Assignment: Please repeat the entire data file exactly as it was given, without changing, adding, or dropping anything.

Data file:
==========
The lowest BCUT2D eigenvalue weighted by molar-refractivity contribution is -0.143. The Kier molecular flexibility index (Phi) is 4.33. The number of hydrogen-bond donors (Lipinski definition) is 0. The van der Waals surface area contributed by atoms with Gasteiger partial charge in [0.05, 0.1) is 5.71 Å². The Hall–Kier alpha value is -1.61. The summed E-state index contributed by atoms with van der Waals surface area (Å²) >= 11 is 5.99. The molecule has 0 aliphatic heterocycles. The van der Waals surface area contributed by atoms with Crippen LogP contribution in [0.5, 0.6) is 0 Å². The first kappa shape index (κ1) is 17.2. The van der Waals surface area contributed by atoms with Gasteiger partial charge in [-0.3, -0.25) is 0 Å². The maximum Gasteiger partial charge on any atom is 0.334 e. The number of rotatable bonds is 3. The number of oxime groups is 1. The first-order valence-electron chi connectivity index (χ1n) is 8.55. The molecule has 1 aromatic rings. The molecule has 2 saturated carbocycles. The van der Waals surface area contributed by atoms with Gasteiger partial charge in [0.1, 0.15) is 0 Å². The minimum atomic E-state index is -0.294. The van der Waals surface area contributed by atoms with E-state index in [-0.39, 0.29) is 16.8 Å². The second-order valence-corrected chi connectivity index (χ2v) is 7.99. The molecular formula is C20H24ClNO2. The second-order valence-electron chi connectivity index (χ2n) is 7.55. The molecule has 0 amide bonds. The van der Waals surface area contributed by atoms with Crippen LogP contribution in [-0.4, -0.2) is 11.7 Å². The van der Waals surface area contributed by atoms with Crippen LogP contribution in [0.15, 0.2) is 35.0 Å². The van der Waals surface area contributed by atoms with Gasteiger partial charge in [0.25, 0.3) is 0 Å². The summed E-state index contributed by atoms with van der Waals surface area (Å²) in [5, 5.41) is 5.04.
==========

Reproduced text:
The lowest BCUT2D eigenvalue weighted by molar-refractivity contribution is -0.143. The Kier molecular flexibility index (Phi) is 4.33. The number of hydrogen-bond donors (Lipinski definition) is 0. The van der Waals surface area contributed by atoms with Gasteiger partial charge in [0.05, 0.1) is 5.71 Å². The Hall–Kier alpha value is -1.61. The summed E-state index contributed by atoms with van der Waals surface area (Å²) >= 11 is 5.99. The molecule has 0 aliphatic heterocycles. The van der Waals surface area contributed by atoms with Crippen LogP contribution in [0.5, 0.6) is 0 Å². The first kappa shape index (κ1) is 17.2. The van der Waals surface area contributed by atoms with Gasteiger partial charge in [-0.3, -0.25) is 0 Å². The maximum Gasteiger partial charge on any atom is 0.334 e. The number of rotatable bonds is 3. The number of oxime groups is 1. The first-order valence-electron chi connectivity index (χ1n) is 8.55. The molecule has 1 aromatic rings. The molecule has 2 saturated carbocycles. The van der Waals surface area contributed by atoms with Gasteiger partial charge in [0.1, 0.15) is 0 Å². The minimum atomic E-state index is -0.294. The van der Waals surface area contributed by atoms with E-state index in [-0.39, 0.29) is 16.8 Å². The second-order valence-corrected chi connectivity index (χ2v) is 7.99. The molecular formula is C20H24ClNO2. The second-order valence-electron chi connectivity index (χ2n) is 7.55. The molecule has 0 amide bonds. The van der Waals surface area contributed by atoms with Crippen LogP contribution in [-0.4, -0.2) is 11.7 Å². The van der Waals surface area contributed by atoms with Crippen LogP contribution in [0.15, 0.2) is 35.0 Å². The van der Waals surface area contributed by atoms with Gasteiger partial charge in [0.25, 0.3) is 0 Å². The summed E-state index contributed by atoms with van der Waals surface area (Å²) in [5, 5.41) is 5.04.